A new report released today by the Centre for Invasive Species Solutions CEO, Andreas Glanznig, reveals the amazing impact of the programs controlling Australia’s rabbit population.
Since 2012, the Centre for Invasive Species Solutions has been working towards their long term rabbit biocontrol pipeline strategy, a more permanent solution for one of the most challenging problems facing the Australian landscape.
The strategy includes using AI, monitoring rabbit populations through satellite imaging, and introducing genetic biocontrol technologies to permanently reduce the pest population. This strategy would permanently solve Australia’s rabbit crisis, allowing both native plants and threatened animal species to recover. Once rabbit populations fall in inland Australia, the regeneration of native flora increases the habitat and food resources of native animals.
On a more scientific level, monitoring has revealed the release of the man-made rabbit disease virus, RHDV, has been the most important and cost-effective conservation action for small, threatened mammals in recent decades. By taking these first steps towards enduring action, scientists have been able to ensure a new future for Australia’s threatened plant and animal species.
And, as CEO Andreas Glanzing suggests, the environmental impact is only the beginning. “The value of new rabbit haemorrhagic disease virus variants naturalised since 2014 to Australian agriculture is expected to save $4 billion over the next 30 years”, Mr Glanznig said. “This builds on the benefits already achieved over a 60-year period of $81.8 billion, following the release of the myxoma virus in 1950 and the first rabbit haemorrhagic disease virus in 1995.”
Clearly, all hope is not lost for Glanzing and his colleagues. The new rabbit bio-control pipeline strategy provides a path to the future, and the possibility of positive change as rabbits are slowly removed from our ecosystems. “A long-term strategic approach to rabbit biocontrol R&D will ensure that Australia is not pushed onto the back foot in managing one of our most costly vertebrate pests,” says Glanzing. And that’s exactly what this new strategy aims to achieve.
Not as harmless as they seem
Rabbits have been around since the arrival of early European settlers to Australia in the 18th century. However, it wasn’t until the 19th century that they were released into the wild, and began breeding. Within 70 years of this release, rabbits had spread to cover 70% of Australia’s land.
Rabbits can begin producing at around four months old. Due to their short gestation period, and the ability for female rabbits to breed quickly after giving birth, this means a female rabbit can have up to 50-60 offspring per year, significantly growing the rabbit population.
This quick breeding produces problems for Australia’s native flora and fauna. Rabbits can eat around 15 percent of their body weight, five times greater than sheep and cattle. Excessive grazing, to maintain this intense diet, has resulted in soil erosion, and damage to native plants as their root systems are dug up. Their appearance in local environments has also led to an increase in fox and cat populations, who hunt native animals. As such, the presence of rabbits in Australian ecosystems affects 322 nationally threatened species.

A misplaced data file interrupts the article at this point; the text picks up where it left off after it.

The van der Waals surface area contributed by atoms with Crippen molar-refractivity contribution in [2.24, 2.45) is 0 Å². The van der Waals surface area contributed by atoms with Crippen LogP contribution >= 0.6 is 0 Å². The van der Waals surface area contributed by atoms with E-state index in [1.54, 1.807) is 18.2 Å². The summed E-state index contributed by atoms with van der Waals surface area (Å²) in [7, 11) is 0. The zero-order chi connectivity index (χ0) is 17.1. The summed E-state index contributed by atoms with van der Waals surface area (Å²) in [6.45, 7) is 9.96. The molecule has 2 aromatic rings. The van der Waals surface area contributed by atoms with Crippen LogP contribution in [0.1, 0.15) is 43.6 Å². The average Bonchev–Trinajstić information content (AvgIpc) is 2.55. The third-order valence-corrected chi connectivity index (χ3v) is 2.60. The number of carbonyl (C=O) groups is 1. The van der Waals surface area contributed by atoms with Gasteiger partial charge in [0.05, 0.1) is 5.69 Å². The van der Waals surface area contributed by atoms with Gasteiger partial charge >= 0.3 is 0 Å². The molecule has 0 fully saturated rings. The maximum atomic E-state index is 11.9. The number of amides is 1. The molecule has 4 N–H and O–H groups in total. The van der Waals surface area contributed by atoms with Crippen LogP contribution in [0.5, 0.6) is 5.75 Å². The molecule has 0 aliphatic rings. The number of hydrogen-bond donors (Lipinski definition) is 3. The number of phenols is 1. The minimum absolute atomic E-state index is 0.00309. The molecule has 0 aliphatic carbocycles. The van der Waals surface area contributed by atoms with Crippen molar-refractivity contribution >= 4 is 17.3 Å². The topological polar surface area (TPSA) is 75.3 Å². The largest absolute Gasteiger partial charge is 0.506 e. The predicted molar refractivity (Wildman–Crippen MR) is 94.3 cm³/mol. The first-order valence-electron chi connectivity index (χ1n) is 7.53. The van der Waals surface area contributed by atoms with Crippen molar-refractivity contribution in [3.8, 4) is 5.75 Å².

Rabbits are also damaging to our economy, with significant funds being pumped into removal efforts. In fact, the total annual loss attributed to Rabbits is estimated at around $206 million.
A history of impact management
Australia’s attempt to control these damaging pests has been a long running scientific battle, one full of ups and downs.
In the 1950s, Australian scientists released the world’s first vertebrate pest biocontrol, Mxyoma Virus, which killed 99.8 percent of the rabbits it infected. However, the rabbit population rebounded to around 300 million by 1995.
That same year, we introduced the first rabbit haemorrhagic disease virus (RHDV1), which killed 98 percent of rabbits in arid areas. For a while, it seemed science had prevailed. Yet, in 2009, a benign endemic rabbit calicivirus began reducing the effect of RHDV1 by providing rabbits with partial protection, and the process of finding solutions for our rabbit infestation re-started.
In 2014, the unplanned arrival of a second rabbit haemorrhagic disease virus (RHDV2), reduced rabbit populations by 60 percent on average, and up to 80 percent in some populations. Three years later, scientists also released a new strain of the RHDV1 virus, which killed around 60% of rabbits nationally, but was still less effective than the unplanned RHDV2. Together, these viruses worked to significantly reduce the rabbit population.
Looking to the future
The new report released earlier today, Benefits of Rabbit Biocontrol in Australia: An Update, indicates that the control of these pests has resulted in huge benefits for primary producers and threatened species. And it’s all thanks to the work of scientists, governments, and land managers.
Rabbits have been around for centuries, and today they’re in our lives as both pets and pests. But these fuzzy creatures are more damaging than they first appear, and their impact on Australian flora and fauna has been colossal. For example, it takes less than one rabbit per square kilometre to prevent the successful growth of many native plants.
For over 70 years, Australia has been in a long running scientific battle with these animals, and the new report is sparking hope for a more positive future.
If you’re interested in other strategies being employed to save Australia’s native species, click here.